Titanic sub victims knew their fate for a MINUTE before vessel popped like ‘balloon’: Expert reveals ‘horror, fear and agony’ as the five men were piled on top of each other in total darkness during 3,000ft nosedive
- A submarine expert said the Titan fell ‘like an arrow’ due to a power failure
- For a minute its passengers would have descended in total darkness, he days
- That rapid change of pressure would have caused the catastrophic implosion
The passengers that died on the Titan submersible would have been aware of the impending catastrophe for a minute before the implosion, an expert has said.
Spanish submarine expert José Luis Martín suggested the submersible lost stability due to an electrical failure that left it without propulsion, causing it to fall towards the seabed ‘like an arrow vertically’ with its porthole facing down.
He estimated that the sub began freefalling at a depth of around 5,600 feet and fell ‘as if it were a stone and without any control’ for about 3,000 feet until at around 8,600 feet it ‘popped like a balloon’ due to the rapidly changing pressure.
Martin suggested that the terrifying experience would have left the passengers in total darkness and piled on top of each other throughout the fall, which would have lasted between around 48 and 71 seconds.
The Titan submersible lost communications with its support vessel on Sunday, June 18, during a descent to the wreck of the Titanic – days later its debris was recovered.
Hamish Harding, Shahzada Dawood and his teenage son Suleman, plus French explorer Paul-Henri Nargeole, Stockton Rush, the CEO of OceanGate, were killed.
Spanish submarine expert José Luis Martín said the Titan fell ‘like an arrow vertically’ due to a power failure and a loss of stability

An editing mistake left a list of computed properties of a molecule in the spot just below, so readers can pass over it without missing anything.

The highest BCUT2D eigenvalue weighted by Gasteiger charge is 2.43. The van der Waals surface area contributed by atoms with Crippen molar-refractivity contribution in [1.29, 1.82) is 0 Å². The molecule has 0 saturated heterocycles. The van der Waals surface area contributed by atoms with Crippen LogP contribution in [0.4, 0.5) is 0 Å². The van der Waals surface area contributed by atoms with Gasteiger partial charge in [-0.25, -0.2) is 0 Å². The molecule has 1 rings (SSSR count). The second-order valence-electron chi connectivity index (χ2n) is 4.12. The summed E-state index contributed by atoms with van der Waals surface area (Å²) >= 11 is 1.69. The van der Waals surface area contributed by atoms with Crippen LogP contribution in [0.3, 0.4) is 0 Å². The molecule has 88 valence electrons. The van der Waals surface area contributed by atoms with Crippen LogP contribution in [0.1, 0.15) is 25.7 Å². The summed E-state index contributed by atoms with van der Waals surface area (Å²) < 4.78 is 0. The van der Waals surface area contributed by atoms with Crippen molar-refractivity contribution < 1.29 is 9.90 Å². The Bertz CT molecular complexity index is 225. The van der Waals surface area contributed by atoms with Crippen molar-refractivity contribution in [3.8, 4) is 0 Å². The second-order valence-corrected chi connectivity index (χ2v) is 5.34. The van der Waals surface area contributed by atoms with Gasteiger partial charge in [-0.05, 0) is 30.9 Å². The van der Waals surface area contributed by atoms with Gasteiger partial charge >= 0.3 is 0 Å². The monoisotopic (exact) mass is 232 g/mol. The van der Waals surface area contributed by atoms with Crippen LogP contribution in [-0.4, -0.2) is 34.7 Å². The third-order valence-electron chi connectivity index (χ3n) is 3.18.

The sub would have descended to more than 5,000 feet in the pictured orientation until losing stability and falling ‘vertically like an arrow’, with the porthole facing down and the passengers piled on top of it
Martin offered his theory as to how the submersible failed during an interview with Spanish newspaper Nius.
‘The starting point is that the submarine is descending without any incident and in a horizontal plane until it reached about 1,700 meters (5,500 feet).
‘At that point, there was an electrical failure. It was left without an engine and without propulsion. That’s when it lost communication with the Polar Prince,’ he told the newspaper.
He then suggested that the lack of propulsion would have caused it to lose stability and begin descending rapidly.
‘The Titan changed position and fell like an arrow vertically, because the 400 kilos of passengers that were in the porthole compromised the submarine. They all rushed and crowded on top of each other,’ Martín added.
‘Imagine the horror, the fear and the agony. It must have been like a horror movie.’
Due to the depth and the lack of both natural light and electricity, the group would have been in total darkness as they sank toward the bottom of the Atlantic, he said.
Salvaged pieces of the Titan submersible from OceanGate are returned to St. John’s harbor in Newfoundland, Canada, on June 28
A view of the Horizon Arctic ship, as salvaged pieces of the Titan submersible from OceanGate Expeditions are returned on June 28
‘In that period of time they are realizing everything. And what’s more, in complete darkness. It’s difficult to get an idea of what they experienced in those moments. After those 48 seconds, or one minute, the implosion and instantaneous sudden death occur,’ he said.
Martin compared the implosion to ‘puncturing a balloon’ and said it was not caused by depth alone but the sudden increase in pressure as the sub descended like a dart.
The submersible lost contact with the mothership about 105 minutes into its dive and about 400 miles off the coast of Newfoundland in Canada.
The US Coast Guard confirmed the victims’ deaths four days later and an investigation into the implosion is ongoing.